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Old 12-02-2012, 07:30 PM   #33
Join Date: Dec 2006
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Originally Posted by Mustard View Post
I've explained this above. The fact that it's a semi final instead of a final, and that Lendl is now the defending champion instead of being majorless, changes the whole scenario, the whole mentality surrounding the match. Lendl never had issues with major semi finals. Even in 1982, he could beat 3-time defending champion, McEnroe, in straight sets in the semi finals of the US Open. The fact that Roland Garros is a much better natural venue for Lendl than Connors on top of all the other factors, only increases the likelihood of a Lendl victory, which is what happened.

I'm sorry, but I haven't questioned Lendl's winning of the 1984 French Open. The suggestion about Connors was purely hypothetical, not actual reality.

But what Connors had showed, and several times recently, was that he would beat Lendl in the biggest matches, especially when Lendl had not won a major and the media were criticising him. The big match occasion is what favours Connors, even though the surface playing conditions taken on their own favoured Lendl.

Connors won more titles, was constantly thwarted by McEnroe in the biggest events, and still had the big match edge against Lendl. That is why I favour Connors for second in 1984.

Wilander won less titles and had losses to Cash at Wimbledon and the US Open, with the Wimbledon loss being in the second round.

Anyway, that's my say
Let's start with your argument that Lendl never had trouble with major semifinals. This erodes your own position about the Wimbledon semifinal that he lost to Connors in '84. If Lendl never had trouble with major semis, as you say, then what explains the fact that he lost that semi to Connors? It can't be that he was frightened merely of the big stage, if your position is that major semifinals in themselves were no trouble for him.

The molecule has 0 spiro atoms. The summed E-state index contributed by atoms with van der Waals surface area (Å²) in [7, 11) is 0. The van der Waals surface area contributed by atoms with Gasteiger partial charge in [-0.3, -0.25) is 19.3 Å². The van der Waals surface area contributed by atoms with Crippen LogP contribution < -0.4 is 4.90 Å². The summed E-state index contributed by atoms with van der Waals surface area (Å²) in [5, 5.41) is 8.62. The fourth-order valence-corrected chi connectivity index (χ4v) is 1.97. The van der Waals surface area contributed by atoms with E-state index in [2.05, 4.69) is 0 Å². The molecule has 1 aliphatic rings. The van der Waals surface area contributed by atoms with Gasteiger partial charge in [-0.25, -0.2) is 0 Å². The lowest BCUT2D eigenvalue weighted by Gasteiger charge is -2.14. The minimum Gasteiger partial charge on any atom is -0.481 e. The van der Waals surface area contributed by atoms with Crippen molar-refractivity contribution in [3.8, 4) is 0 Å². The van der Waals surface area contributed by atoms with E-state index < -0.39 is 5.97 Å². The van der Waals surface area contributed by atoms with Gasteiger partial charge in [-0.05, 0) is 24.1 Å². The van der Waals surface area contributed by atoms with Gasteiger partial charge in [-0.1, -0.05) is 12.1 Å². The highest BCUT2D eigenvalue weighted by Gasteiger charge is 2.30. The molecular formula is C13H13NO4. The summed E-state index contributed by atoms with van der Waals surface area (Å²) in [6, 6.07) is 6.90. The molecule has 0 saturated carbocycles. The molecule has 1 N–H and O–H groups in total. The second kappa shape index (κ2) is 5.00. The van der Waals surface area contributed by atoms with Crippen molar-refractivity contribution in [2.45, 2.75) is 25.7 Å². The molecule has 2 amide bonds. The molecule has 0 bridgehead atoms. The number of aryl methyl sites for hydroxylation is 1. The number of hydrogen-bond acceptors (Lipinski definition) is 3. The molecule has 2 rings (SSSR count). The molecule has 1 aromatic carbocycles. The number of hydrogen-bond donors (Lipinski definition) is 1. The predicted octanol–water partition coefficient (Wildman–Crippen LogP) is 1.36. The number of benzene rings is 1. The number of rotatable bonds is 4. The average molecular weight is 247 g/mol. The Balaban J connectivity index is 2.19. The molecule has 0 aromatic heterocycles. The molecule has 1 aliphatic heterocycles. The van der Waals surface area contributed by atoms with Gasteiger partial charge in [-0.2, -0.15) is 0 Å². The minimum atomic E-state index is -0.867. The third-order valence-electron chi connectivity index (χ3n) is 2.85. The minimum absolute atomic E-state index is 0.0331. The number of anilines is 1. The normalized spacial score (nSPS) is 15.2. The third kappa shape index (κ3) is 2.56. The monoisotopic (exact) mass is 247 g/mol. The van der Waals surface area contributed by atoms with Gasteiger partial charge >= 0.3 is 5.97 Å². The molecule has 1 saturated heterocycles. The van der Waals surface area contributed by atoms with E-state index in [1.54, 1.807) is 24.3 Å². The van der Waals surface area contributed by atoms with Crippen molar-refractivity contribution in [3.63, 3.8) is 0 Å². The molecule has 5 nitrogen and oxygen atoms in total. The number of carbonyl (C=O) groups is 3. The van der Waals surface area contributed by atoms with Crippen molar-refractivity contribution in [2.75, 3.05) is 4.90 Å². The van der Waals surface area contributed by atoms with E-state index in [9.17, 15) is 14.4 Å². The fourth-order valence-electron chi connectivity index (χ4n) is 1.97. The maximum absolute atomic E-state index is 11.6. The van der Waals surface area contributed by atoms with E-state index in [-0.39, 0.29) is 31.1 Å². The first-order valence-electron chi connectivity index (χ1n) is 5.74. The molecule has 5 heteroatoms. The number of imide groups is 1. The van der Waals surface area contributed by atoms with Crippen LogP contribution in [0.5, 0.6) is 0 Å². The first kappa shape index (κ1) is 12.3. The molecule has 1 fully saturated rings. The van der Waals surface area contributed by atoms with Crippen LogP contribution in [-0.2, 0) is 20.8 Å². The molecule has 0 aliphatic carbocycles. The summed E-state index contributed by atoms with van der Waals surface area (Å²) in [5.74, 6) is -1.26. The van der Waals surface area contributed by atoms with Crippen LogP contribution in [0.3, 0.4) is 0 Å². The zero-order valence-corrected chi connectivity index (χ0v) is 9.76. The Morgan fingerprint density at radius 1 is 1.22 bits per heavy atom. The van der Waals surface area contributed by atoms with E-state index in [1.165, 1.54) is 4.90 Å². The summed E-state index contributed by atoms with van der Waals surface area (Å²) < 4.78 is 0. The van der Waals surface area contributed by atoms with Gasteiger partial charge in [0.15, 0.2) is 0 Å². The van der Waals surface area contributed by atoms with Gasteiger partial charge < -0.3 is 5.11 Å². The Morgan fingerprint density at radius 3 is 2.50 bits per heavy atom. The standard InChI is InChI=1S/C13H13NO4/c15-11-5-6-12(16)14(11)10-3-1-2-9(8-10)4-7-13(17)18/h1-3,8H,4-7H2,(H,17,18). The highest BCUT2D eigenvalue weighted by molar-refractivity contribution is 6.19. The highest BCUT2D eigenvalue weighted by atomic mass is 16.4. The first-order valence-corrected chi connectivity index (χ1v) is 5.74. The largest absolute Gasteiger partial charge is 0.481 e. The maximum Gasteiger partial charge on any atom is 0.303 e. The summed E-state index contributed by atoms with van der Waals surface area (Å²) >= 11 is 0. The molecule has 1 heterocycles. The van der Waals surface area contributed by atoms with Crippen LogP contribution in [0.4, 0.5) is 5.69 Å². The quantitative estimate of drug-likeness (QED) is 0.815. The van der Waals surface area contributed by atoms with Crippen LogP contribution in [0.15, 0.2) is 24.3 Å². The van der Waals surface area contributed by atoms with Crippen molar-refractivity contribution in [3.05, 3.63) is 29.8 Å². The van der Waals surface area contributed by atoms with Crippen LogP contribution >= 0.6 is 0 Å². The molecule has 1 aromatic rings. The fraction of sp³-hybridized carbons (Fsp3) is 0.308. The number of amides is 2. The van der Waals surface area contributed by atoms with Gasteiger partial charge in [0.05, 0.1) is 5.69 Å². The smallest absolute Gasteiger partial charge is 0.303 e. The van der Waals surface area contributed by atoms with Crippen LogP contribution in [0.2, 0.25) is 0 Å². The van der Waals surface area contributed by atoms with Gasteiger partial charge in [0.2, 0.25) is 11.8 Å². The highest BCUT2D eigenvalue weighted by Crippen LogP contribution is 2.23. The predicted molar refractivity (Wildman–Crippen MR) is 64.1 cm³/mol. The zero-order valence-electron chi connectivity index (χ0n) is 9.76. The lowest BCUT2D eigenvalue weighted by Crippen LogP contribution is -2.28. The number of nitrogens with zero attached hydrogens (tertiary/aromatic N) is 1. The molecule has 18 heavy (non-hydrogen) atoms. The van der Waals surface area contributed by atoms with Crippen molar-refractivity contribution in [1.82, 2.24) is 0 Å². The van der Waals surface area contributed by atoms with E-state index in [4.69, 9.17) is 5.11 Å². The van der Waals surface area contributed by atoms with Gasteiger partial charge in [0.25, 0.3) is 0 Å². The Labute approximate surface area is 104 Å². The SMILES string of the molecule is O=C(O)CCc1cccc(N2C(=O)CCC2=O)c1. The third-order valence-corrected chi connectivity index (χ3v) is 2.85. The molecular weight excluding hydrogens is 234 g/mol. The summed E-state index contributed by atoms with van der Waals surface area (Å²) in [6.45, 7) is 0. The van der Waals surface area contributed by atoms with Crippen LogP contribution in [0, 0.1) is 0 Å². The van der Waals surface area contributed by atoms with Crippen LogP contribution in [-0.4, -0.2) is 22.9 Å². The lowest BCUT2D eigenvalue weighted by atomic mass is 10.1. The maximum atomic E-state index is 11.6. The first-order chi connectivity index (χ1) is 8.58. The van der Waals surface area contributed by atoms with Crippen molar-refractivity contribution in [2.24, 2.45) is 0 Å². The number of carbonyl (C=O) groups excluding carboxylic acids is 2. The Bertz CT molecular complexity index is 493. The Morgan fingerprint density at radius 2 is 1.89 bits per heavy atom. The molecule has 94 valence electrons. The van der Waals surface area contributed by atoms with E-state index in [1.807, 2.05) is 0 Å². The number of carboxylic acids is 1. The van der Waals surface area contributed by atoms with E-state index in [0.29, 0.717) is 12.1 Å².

You named a number of reasons for Lendl having no trouble with Connors at their RG meeting in '85. Nearly all of the same factors apply as well for the Wimbledon meeting in '84, except in reverse, against your own argument.
- You say that the RG meeting was a semi, and that Lendl never had trouble with semis. Well, since the Wimbledon meeting was a semi, that eliminates your contention that Lendl lost to Connors at Wimbledon because Connors had the mental edge in big settings. It sounds very much like you're saying that Lendl never had trouble with major semis and only had trouble with major finals. But since the Wimbledon meeting was not a final, something else, apart from mental factors, will have to explain Lendl's loss there.

- You say that by the time of the RG meeting Lendl was no longer majorless. That was also true at the time of the Wimbledon meeting. Yet Connors lost that meeting. You see what I'm getting at? If Lendl drew mental strength from having won a major, then he drew it at Wimbledon in '84 as well as at RG in '85. And that just continues to cut away at your argument that Lendl lost the Wimbledon meeting for mental reasons.